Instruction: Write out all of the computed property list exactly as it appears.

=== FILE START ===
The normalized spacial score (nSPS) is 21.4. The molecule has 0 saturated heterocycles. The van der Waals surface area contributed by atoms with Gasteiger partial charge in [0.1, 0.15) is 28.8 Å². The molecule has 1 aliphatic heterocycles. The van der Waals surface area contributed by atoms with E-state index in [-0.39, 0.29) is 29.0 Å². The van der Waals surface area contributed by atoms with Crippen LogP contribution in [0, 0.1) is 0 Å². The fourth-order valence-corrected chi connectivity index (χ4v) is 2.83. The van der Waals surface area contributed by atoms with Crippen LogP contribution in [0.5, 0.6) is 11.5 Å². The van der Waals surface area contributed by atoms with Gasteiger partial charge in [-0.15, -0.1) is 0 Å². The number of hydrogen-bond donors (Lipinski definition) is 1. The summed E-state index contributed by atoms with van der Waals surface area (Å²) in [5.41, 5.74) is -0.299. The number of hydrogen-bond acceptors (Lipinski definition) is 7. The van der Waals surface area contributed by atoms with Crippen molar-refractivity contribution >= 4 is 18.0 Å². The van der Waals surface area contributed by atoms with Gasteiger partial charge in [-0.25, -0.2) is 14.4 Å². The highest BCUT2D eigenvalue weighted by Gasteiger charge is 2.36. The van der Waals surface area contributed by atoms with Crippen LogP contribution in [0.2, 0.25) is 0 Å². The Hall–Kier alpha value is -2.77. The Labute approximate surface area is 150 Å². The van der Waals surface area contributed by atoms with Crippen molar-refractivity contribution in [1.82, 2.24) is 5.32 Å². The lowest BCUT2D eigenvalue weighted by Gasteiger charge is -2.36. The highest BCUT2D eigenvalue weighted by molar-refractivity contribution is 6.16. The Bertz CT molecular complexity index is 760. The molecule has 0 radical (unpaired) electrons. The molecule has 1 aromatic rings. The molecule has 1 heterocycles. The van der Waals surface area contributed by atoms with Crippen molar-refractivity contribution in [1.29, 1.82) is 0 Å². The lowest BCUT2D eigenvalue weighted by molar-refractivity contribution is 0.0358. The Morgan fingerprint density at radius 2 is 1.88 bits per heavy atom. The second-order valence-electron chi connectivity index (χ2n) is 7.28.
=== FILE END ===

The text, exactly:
The normalized spacial score (nSPS) is 21.4. The molecule has 0 saturated heterocycles. The van der Waals surface area contributed by atoms with Gasteiger partial charge in [0.1, 0.15) is 28.8 Å². The molecule has 1 aliphatic heterocycles. The van der Waals surface area contributed by atoms with E-state index in [-0.39, 0.29) is 29.0 Å². The van der Waals surface area contributed by atoms with Crippen LogP contribution in [0, 0.1) is 0 Å². The fourth-order valence-corrected chi connectivity index (χ4v) is 2.83. The van der Waals surface area contributed by atoms with Crippen LogP contribution in [0.5, 0.6) is 11.5 Å². The van der Waals surface area contributed by atoms with Gasteiger partial charge in [-0.15, -0.1) is 0 Å². The number of hydrogen-bond donors (Lipinski definition) is 1. The summed E-state index contributed by atoms with van der Waals surface area (Å²) in [5.41, 5.74) is -0.299. The number of hydrogen-bond acceptors (Lipinski definition) is 7. The van der Waals surface area contributed by atoms with Crippen molar-refractivity contribution >= 4 is 18.0 Å². The van der Waals surface area contributed by atoms with Gasteiger partial charge in [-0.25, -0.2) is 14.4 Å². The highest BCUT2D eigenvalue weighted by Gasteiger charge is 2.36. The van der Waals surface area contributed by atoms with Crippen LogP contribution in [0.2, 0.25) is 0 Å². The Hall–Kier alpha value is -2.77. The Labute approximate surface area is 150 Å². The van der Waals surface area contributed by atoms with Crippen molar-refractivity contribution in [1.82, 2.24) is 5.32 Å². The lowest BCUT2D eigenvalue weighted by Gasteiger charge is -2.36. The highest BCUT2D eigenvalue weighted by molar-refractivity contribution is 6.16. The Bertz CT molecular complexity index is 760. The molecule has 0 radical (unpaired) electrons. The molecule has 1 aromatic rings. The molecule has 1 heterocycles. The van der Waals surface area contributed by atoms with Crippen molar-refractivity contribution in [1.29, 1.82) is 0 Å². The lowest BCUT2D eigenvalue weighted by molar-refractivity contribution is 0.0358. The Morgan fingerprint density at radius 2 is 1.88 bits per heavy atom. The second-order valence-electron chi connectivity index (χ2n) is 7.28.